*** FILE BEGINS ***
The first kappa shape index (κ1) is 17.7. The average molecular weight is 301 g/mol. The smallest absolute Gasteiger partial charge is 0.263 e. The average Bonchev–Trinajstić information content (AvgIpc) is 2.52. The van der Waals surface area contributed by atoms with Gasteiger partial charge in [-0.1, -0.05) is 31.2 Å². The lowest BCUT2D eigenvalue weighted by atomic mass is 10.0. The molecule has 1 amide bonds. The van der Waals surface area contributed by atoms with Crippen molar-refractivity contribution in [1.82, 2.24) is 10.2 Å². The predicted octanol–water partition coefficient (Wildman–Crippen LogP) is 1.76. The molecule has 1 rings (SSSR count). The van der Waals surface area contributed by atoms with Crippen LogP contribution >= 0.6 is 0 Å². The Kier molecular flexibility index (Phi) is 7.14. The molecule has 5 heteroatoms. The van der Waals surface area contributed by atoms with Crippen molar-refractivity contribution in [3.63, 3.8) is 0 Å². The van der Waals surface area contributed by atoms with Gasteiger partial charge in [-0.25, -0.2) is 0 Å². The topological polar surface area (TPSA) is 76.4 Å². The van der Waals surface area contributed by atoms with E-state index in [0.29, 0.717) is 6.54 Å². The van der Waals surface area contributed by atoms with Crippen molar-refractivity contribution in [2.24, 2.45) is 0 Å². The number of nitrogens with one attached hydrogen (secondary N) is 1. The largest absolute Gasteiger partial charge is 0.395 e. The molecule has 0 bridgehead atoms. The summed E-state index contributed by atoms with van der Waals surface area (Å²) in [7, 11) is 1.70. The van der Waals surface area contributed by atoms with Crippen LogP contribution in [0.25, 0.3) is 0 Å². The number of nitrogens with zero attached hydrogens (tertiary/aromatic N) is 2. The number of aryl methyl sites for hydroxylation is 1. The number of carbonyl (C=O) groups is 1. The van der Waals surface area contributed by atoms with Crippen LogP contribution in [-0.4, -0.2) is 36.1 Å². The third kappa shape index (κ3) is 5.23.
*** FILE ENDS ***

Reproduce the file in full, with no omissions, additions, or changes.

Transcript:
The first kappa shape index (κ1) is 17.7. The average molecular weight is 301 g/mol. The smallest absolute Gasteiger partial charge is 0.263 e. The average Bonchev–Trinajstić information content (AvgIpc) is 2.52. The van der Waals surface area contributed by atoms with Gasteiger partial charge in [-0.1, -0.05) is 31.2 Å². The lowest BCUT2D eigenvalue weighted by atomic mass is 10.0. The molecule has 1 amide bonds. The van der Waals surface area contributed by atoms with Crippen molar-refractivity contribution in [1.82, 2.24) is 10.2 Å². The predicted octanol–water partition coefficient (Wildman–Crippen LogP) is 1.76. The molecule has 1 rings (SSSR count). The van der Waals surface area contributed by atoms with Crippen LogP contribution >= 0.6 is 0 Å². The Kier molecular flexibility index (Phi) is 7.14. The molecule has 5 heteroatoms. The van der Waals surface area contributed by atoms with Crippen molar-refractivity contribution in [3.63, 3.8) is 0 Å². The van der Waals surface area contributed by atoms with Gasteiger partial charge in [-0.25, -0.2) is 0 Å². The topological polar surface area (TPSA) is 76.4 Å². The van der Waals surface area contributed by atoms with E-state index in [0.29, 0.717) is 6.54 Å². The van der Waals surface area contributed by atoms with Crippen molar-refractivity contribution in [2.24, 2.45) is 0 Å². The number of nitrogens with one attached hydrogen (secondary N) is 1. The largest absolute Gasteiger partial charge is 0.395 e. The molecule has 0 bridgehead atoms. The summed E-state index contributed by atoms with van der Waals surface area (Å²) in [7, 11) is 1.70. The van der Waals surface area contributed by atoms with Crippen LogP contribution in [0.25, 0.3) is 0 Å². The number of nitrogens with zero attached hydrogens (tertiary/aromatic N) is 2. The number of aryl methyl sites for hydroxylation is 1. The number of carbonyl (C=O) groups is 1. The van der Waals surface area contributed by atoms with Crippen LogP contribution in [-0.4, -0.2) is 36.1 Å². The third kappa shape index (κ3) is 5.23.